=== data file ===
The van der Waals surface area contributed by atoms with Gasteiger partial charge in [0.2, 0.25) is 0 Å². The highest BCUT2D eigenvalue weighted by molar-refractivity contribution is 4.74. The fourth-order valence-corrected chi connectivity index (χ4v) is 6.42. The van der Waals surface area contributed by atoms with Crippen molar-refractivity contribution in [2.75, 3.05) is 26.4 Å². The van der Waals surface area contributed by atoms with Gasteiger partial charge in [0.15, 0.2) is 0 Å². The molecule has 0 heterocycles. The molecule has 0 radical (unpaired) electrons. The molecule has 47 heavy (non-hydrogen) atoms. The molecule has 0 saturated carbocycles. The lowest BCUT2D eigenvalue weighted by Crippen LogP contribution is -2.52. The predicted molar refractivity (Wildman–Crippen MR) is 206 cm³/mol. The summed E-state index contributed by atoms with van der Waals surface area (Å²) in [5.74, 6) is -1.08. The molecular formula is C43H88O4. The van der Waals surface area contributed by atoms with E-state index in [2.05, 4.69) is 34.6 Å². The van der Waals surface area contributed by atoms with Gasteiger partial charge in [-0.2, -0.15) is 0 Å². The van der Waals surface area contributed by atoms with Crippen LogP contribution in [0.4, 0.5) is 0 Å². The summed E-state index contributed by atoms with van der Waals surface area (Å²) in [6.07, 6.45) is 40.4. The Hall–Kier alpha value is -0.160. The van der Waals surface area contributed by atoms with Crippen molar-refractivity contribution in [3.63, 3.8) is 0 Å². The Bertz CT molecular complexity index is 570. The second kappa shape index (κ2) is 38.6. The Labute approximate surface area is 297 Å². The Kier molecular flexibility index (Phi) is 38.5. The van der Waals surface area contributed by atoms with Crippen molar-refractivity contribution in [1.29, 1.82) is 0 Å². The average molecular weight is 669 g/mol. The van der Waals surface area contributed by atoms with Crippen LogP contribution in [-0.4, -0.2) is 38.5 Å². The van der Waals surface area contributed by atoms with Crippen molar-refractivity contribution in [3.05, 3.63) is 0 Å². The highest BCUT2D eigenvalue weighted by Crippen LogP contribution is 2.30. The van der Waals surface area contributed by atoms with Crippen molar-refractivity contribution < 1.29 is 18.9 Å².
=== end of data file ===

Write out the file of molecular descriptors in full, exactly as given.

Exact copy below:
The van der Waals surface area contributed by atoms with Gasteiger partial charge in [0.2, 0.25) is 0 Å². The highest BCUT2D eigenvalue weighted by molar-refractivity contribution is 4.74. The fourth-order valence-corrected chi connectivity index (χ4v) is 6.42. The van der Waals surface area contributed by atoms with Crippen molar-refractivity contribution in [2.75, 3.05) is 26.4 Å². The van der Waals surface area contributed by atoms with Gasteiger partial charge in [0.15, 0.2) is 0 Å². The molecule has 0 heterocycles. The molecule has 0 radical (unpaired) electrons. The molecule has 47 heavy (non-hydrogen) atoms. The molecule has 0 saturated carbocycles. The lowest BCUT2D eigenvalue weighted by Crippen LogP contribution is -2.52. The predicted molar refractivity (Wildman–Crippen MR) is 206 cm³/mol. The summed E-state index contributed by atoms with van der Waals surface area (Å²) in [5.74, 6) is -1.08. The molecular formula is C43H88O4. The van der Waals surface area contributed by atoms with E-state index in [2.05, 4.69) is 34.6 Å². The van der Waals surface area contributed by atoms with Gasteiger partial charge in [-0.2, -0.15) is 0 Å². The van der Waals surface area contributed by atoms with Crippen LogP contribution in [0.4, 0.5) is 0 Å². The summed E-state index contributed by atoms with van der Waals surface area (Å²) in [6.07, 6.45) is 40.4. The Hall–Kier alpha value is -0.160. The van der Waals surface area contributed by atoms with Crippen molar-refractivity contribution in [3.63, 3.8) is 0 Å². The Bertz CT molecular complexity index is 570. The second kappa shape index (κ2) is 38.6. The Labute approximate surface area is 297 Å². The Kier molecular flexibility index (Phi) is 38.5. The van der Waals surface area contributed by atoms with Crippen molar-refractivity contribution in [1.29, 1.82) is 0 Å². The average molecular weight is 669 g/mol. The van der Waals surface area contributed by atoms with Crippen LogP contribution in [-0.4, -0.2) is 38.5 Å². The van der Waals surface area contributed by atoms with Crippen molar-refractivity contribution in [3.05, 3.63) is 0 Å². The highest BCUT2D eigenvalue weighted by Crippen LogP contribution is 2.30. The van der Waals surface area contributed by atoms with Crippen molar-refractivity contribution < 1.29 is 18.9 Å².